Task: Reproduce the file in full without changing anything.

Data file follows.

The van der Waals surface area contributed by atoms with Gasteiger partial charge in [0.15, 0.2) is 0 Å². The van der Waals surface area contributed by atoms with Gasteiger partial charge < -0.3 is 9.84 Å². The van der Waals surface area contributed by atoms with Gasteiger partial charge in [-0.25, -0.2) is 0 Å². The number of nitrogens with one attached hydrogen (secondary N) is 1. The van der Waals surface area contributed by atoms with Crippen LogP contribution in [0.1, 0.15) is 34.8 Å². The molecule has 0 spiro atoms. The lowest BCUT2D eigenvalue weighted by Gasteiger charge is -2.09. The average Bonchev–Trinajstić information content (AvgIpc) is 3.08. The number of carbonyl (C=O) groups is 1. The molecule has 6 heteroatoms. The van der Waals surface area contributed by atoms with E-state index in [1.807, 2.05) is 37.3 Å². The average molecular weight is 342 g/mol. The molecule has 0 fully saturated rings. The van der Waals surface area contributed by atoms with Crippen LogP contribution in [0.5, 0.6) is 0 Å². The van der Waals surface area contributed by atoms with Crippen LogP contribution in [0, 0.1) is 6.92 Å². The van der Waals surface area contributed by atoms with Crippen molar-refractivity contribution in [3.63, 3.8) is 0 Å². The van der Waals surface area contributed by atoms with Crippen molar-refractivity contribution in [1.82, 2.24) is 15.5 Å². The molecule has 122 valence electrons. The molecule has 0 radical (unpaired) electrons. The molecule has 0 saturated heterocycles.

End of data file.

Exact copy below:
The van der Waals surface area contributed by atoms with Gasteiger partial charge in [0.15, 0.2) is 0 Å². The van der Waals surface area contributed by atoms with Gasteiger partial charge < -0.3 is 9.84 Å². The van der Waals surface area contributed by atoms with Gasteiger partial charge in [-0.25, -0.2) is 0 Å². The number of nitrogens with one attached hydrogen (secondary N) is 1. The van der Waals surface area contributed by atoms with Crippen LogP contribution in [0.1, 0.15) is 34.8 Å². The molecule has 0 spiro atoms. The lowest BCUT2D eigenvalue weighted by Gasteiger charge is -2.09. The average Bonchev–Trinajstić information content (AvgIpc) is 3.08. The number of carbonyl (C=O) groups is 1. The molecule has 6 heteroatoms. The van der Waals surface area contributed by atoms with E-state index in [1.807, 2.05) is 37.3 Å². The average molecular weight is 342 g/mol. The molecule has 0 fully saturated rings. The van der Waals surface area contributed by atoms with Crippen LogP contribution in [0.5, 0.6) is 0 Å². The van der Waals surface area contributed by atoms with Crippen LogP contribution in [0, 0.1) is 6.92 Å². The van der Waals surface area contributed by atoms with Crippen molar-refractivity contribution in [3.63, 3.8) is 0 Å². The van der Waals surface area contributed by atoms with Crippen molar-refractivity contribution in [1.82, 2.24) is 15.5 Å². The molecule has 122 valence electrons. The molecule has 0 radical (unpaired) electrons. The molecule has 0 saturated heterocycles.